It feels like the spring has flown by, and I haven’t really gotten around to sharing any of the things that I’ve drafted in my mind. So, here’s a list of some nice things that I’ve been wanting to tell about:
I spent a week and a half in Finland, visiting family and friends. During the vacation, I got to go for morning walks with my sister and my hairy nephew, who is the best dog in the world (I swear I’m not biased)! I also visited my grandma and ate her homemade blueberry pie, which is the tastiest thing ever (again, certainly not biased!). I caught up with friends, consumed tons of chocolate and laughed so much that I probably got a few new wrinkles of joy on my face. I went for lunch with my grandparents who live up North, read newspapers with them and admired the christmassy view outside their house – yup, it was -13℃ there!
While in Finland, I also discovered the work of illustrator Timo Mänttäri(above). The colour palettes in his postcards are my latest crush!
Illustration-wise, I got commissioned to draw another family portrait, which I really enjoyed creating! I would love to take on more personal portrait commissions, it’s been so nice to illustrate something a bit different like that for a change.Last week, we celebrated King’s Day, which is undoubtedly the best day of the year in the Netherlands. Our celebration contained more home-baked goodies than alcohol, as we spent the day strolling through the so called ‘free markets’, where people sell all kinds of things from self-made apple pie and pancakes to old clothes, books and whatnot. We also stuck with our annual King’s Day tradition by commissioning a young Dutch artist to make a portrait of us. This year our picture was painted by Roya Hes (see above), a very talented young painter who has a wonderful sense of colour!
And last but not least: I’ve been listening to a podcast called Creative Pep Talk a lot recently, so last Sunday I visited a bookshop to order the newly released Creative Pep Talk book. Can’t wait to read it!
Living abroad, I always notice some small changes when I go back home (to Finland, that is). Bars that have disappeared from the nightlife scene and new cafes that have opened their doors. Moomin cheese (yes, that really exists), new ice cream flavours or the latest food inventions like pulled oatsthat are flying off the shelves.
This year, however, also the buses caught my attention. A few bus lines had gone through visual make-overs, and I was really excited to see that they had chosen playfully illustrated styles instead of sticking with something serious and corporate.
Below you can see a long distance bus of Savonlinja, visually transformed by Nitroid. If you are curious to read more about the beauty treatment of the company (in Finnish), you can find more information here.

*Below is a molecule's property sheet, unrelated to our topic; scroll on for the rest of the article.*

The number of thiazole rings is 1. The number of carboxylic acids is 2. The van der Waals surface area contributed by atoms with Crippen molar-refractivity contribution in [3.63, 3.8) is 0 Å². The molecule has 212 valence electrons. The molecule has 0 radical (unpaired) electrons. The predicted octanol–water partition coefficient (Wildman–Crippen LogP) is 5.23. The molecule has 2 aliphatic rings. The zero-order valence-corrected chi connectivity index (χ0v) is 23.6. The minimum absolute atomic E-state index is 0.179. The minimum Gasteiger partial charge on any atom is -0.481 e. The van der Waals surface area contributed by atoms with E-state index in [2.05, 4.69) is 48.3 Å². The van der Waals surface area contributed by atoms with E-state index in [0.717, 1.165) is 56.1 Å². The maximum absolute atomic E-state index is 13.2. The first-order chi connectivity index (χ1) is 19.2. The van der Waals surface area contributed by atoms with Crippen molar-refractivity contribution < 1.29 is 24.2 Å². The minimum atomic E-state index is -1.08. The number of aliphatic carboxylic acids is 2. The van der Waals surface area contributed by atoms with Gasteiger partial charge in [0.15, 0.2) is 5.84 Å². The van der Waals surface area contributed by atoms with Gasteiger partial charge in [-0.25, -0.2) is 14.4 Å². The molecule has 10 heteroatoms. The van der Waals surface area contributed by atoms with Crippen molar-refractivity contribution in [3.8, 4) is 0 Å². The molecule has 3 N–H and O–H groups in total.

Photo by Savonlinja
Here’s a preview of the buses of Jyväskylän seudun joukkoliikenne, re-branded by an agency called Zeniitti. You can find more about the project here (in Finnish). Video by Zeniitti
These vehicles were really a joy to see in city centers as well as on the long, quiet roads between villages. Not only did they look cute and cheerful, but I also liked how both transformations had been inspired by locality and Finland. Whereas Savonlinja’s new look was influenced by the landscape and nature of the country, the re-design of Jyväskylä’s buses was to communicate the pleasantness of living in the area.
Speaking of small things that can make a big difference, one should never underestimate the positive effect a pretty image on a bus might have. Applause to Nitroid, Zeniitti and the brave Finnish bus lines that are replacing corporate with cheerfulness!
A few weeks ago, I packed my backpack and travelled to Italian Riviera. The week I spent there (marinating myself in SPF 50 sunscreen) was wonderful. We travelled from one town to another and changed the scenery pretty much everyday, ate great pizza, amazing gelato and found the best pasta bolognese in a simple beach bar in San Remo. We walked till our feet were about to fall off, swam in the most extraordinary places between the cliffs and also got to experience an impressive thunderstorm on the hills.
I carried my camera everywhere we went and it became a bit of a thing for me to photograph the charmingly colourful old buildings. Some of them also had painted decorations on them, making it difficult to see whether the intricate frames around the windows were real or 2D paintings. Indeed, the Italians seemed to have paid lots of attention to details and the colour palette of their towns.
Visiting the colourful villages, I couldn’t help thinking what a pity it is that the majority of Northern European cities are quite plain and colourless. It reminded me of something that happened years ago in Finland, when my parents decided to be a bit playful and had the wall of our back porch painted purple. The innocent splash of colour resulted in a disapproving comment from the officials. Luckily, the porch was facing the forest, so there was practically no-one except the squirrels to see it. Therefore, we didn’t end up having to repaint it. Of course, the case would have been different had there been another house facing our back yard, allowing our neighbours to see the purple porch. Good grief, the poor people might even have found it cheerful!
Anyway, back to Italy. Here’s a glimpse of the Italian colour palette:
Were you able to spot the painted 2D window frames…?